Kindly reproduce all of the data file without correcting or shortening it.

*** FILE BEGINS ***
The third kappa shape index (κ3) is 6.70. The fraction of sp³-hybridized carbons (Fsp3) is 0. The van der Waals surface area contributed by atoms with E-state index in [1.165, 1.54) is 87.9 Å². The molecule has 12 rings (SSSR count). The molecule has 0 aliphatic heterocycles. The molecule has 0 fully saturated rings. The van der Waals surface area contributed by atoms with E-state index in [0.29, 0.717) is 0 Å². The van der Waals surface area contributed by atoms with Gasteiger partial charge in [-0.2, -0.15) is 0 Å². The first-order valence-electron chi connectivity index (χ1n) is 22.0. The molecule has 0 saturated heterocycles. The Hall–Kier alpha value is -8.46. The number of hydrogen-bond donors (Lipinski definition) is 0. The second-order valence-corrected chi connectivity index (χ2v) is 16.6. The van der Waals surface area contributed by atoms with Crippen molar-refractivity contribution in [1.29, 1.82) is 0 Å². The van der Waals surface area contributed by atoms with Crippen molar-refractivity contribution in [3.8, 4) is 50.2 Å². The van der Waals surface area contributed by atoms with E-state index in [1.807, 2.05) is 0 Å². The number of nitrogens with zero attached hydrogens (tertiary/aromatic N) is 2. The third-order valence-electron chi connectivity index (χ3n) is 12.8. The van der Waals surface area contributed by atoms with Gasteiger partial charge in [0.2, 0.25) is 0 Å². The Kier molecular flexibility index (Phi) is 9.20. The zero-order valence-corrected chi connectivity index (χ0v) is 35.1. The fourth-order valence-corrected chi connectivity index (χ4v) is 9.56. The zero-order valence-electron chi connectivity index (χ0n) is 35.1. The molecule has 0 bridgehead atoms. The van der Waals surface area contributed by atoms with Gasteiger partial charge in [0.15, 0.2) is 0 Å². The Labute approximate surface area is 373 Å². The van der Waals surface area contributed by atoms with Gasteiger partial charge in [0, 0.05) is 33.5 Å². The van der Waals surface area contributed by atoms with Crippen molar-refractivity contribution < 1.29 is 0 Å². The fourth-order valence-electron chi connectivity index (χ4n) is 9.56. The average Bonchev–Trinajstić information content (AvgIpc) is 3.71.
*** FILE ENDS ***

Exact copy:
The third kappa shape index (κ3) is 6.70. The fraction of sp³-hybridized carbons (Fsp3) is 0. The van der Waals surface area contributed by atoms with E-state index in [1.165, 1.54) is 87.9 Å². The molecule has 12 rings (SSSR count). The molecule has 0 aliphatic heterocycles. The molecule has 0 fully saturated rings. The van der Waals surface area contributed by atoms with E-state index in [0.29, 0.717) is 0 Å². The van der Waals surface area contributed by atoms with Gasteiger partial charge in [-0.2, -0.15) is 0 Å². The first-order valence-electron chi connectivity index (χ1n) is 22.0. The molecule has 0 saturated heterocycles. The Hall–Kier alpha value is -8.46. The number of hydrogen-bond donors (Lipinski definition) is 0. The second-order valence-corrected chi connectivity index (χ2v) is 16.6. The van der Waals surface area contributed by atoms with Crippen molar-refractivity contribution in [1.29, 1.82) is 0 Å². The van der Waals surface area contributed by atoms with Crippen molar-refractivity contribution in [3.8, 4) is 50.2 Å². The van der Waals surface area contributed by atoms with E-state index in [1.807, 2.05) is 0 Å². The number of nitrogens with zero attached hydrogens (tertiary/aromatic N) is 2. The third-order valence-electron chi connectivity index (χ3n) is 12.8. The van der Waals surface area contributed by atoms with Gasteiger partial charge in [0.2, 0.25) is 0 Å². The Kier molecular flexibility index (Phi) is 9.20. The zero-order valence-corrected chi connectivity index (χ0v) is 35.1. The fourth-order valence-corrected chi connectivity index (χ4v) is 9.56. The zero-order valence-electron chi connectivity index (χ0n) is 35.1. The molecule has 0 bridgehead atoms. The van der Waals surface area contributed by atoms with Gasteiger partial charge in [0.15, 0.2) is 0 Å². The Labute approximate surface area is 373 Å². The van der Waals surface area contributed by atoms with Gasteiger partial charge in [0, 0.05) is 33.5 Å². The van der Waals surface area contributed by atoms with Crippen molar-refractivity contribution < 1.29 is 0 Å². The fourth-order valence-electron chi connectivity index (χ4n) is 9.56. The average Bonchev–Trinajstić information content (AvgIpc) is 3.71.